Heat rash occurs when the skin’s sweat glands are blocked and the sweat produced cannot get to the surface of the skin to evaporate and cool the body. This causes inflammation that results in a rash.

What to look for:

  • Red clusters of small blisters that look like pimples on the skin (usually on the neck, chest, groin, or in elbow creases)

What to do:

  • Stay in a cool, dry place
  • Keep the rash dry
  • Use powder (like baby powder) to soothe the rash

The CDC also has an infographic with this informationthat you can easily share on social media.

Photo © 2012 by Conservation Law Foundation and Emily T. Starrunder Creative Commons license.

Understanding Childhood Trauma

Childhood trauma is a scary term for a parent, and when many parents hear the term, they think of exposure to violence in the community or abuse in the home. But childhood trauma is much more than just those experiences, and research shows that 20% to 25% of all children in the United States will experience some form of trauma before they reach adulthood. In fact, several recent studies have shown that childhood trauma can alter a child’s DNA.

The Illinois Childhood Trauma Coalition (ICTC) has a website to help parents understand childhood trauma and how to get help for their child. The website, called Look Through Their Eyes, provides a one-minute introductory video about childhood trauma, a broader look at what childhood trauma is, and information and resources on bullying and community violence. There is also information on how to identify childhood trauma at various ages and where you can go for help if your child has experienced trauma.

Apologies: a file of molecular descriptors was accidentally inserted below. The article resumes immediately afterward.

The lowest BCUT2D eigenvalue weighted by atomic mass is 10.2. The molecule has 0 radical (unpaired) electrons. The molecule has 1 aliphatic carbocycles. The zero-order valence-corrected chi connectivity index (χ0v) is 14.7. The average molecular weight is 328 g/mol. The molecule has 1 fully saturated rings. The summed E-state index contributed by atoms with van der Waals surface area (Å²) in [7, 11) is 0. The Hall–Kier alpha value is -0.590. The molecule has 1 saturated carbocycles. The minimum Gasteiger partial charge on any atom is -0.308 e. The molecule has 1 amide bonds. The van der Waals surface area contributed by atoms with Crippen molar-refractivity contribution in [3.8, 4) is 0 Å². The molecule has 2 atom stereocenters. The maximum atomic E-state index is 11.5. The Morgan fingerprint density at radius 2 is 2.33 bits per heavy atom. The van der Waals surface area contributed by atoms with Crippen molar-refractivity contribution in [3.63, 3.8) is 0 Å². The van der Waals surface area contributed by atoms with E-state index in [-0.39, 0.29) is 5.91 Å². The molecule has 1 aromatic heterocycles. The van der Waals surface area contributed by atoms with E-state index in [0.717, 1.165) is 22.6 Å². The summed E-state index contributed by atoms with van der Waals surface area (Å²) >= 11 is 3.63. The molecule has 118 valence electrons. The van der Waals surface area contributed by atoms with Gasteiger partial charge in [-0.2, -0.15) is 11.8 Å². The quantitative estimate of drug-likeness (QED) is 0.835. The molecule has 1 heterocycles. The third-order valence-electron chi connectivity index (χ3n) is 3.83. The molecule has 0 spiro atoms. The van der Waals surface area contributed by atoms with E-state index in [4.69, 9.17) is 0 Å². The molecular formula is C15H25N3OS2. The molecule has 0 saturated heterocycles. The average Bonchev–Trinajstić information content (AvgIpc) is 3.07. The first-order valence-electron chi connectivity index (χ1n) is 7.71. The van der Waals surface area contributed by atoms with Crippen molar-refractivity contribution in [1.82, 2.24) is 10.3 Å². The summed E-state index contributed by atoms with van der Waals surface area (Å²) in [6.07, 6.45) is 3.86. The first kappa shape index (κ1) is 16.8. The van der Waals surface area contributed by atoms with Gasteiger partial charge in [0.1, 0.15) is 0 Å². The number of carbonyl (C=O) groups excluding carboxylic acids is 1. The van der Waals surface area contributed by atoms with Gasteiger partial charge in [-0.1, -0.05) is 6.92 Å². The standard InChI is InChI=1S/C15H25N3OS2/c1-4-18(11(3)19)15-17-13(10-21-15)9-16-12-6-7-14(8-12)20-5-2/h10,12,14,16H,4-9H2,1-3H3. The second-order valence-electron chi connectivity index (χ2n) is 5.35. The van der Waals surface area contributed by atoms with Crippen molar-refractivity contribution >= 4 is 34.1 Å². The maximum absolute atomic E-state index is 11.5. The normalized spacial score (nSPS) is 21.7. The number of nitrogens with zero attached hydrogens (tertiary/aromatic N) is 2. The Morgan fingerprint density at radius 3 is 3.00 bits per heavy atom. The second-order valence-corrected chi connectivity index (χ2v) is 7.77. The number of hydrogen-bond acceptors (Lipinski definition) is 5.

The ICTC identifies some of the most common causes of childhood trauma as:

  • Accidents
  • Bullying/cyberbullying
  • Chaos or dysfunction in the house
  • Death of a loved one
  • Domestic violence
  • Emotional abuse or neglect
  • Incarcerated parent
  • Parent with a mental illness
  • Physical abuse or neglect
  • Separation from a parent or caregiver
  • Sexual abuse
  • Stress caused by poverty
  • Substance abuse
  • Sudden and/or serious medical condition
  • Violence (at home, at school, or in the surrounding community)
  • War/terrorism

Visit Look Through Their Eyesto learn more about childhood trauma.

Keeping Your Family Safe Outdoors

Summertime means more time outside, and that’s a good thing for both kids and adults. It also means making sure your family is safe from concerns that aren’t a problem other times of the year. The Centers for Disease Control and Prevention (CDC) have tips to keep your family safe outdoors dealing with:

Sun Safety

When it comes to sun safety, the primary concern is exposure to ultraviolet (UV) light, which causes most cases of melanoma, the deadliest kind of skin cancer. Excessive exposure to UV light as a child can show up as skin cancer as an adult, so early precautions to protect your child’s skin now can pay off in the future. The CDC recommends protecting skin by: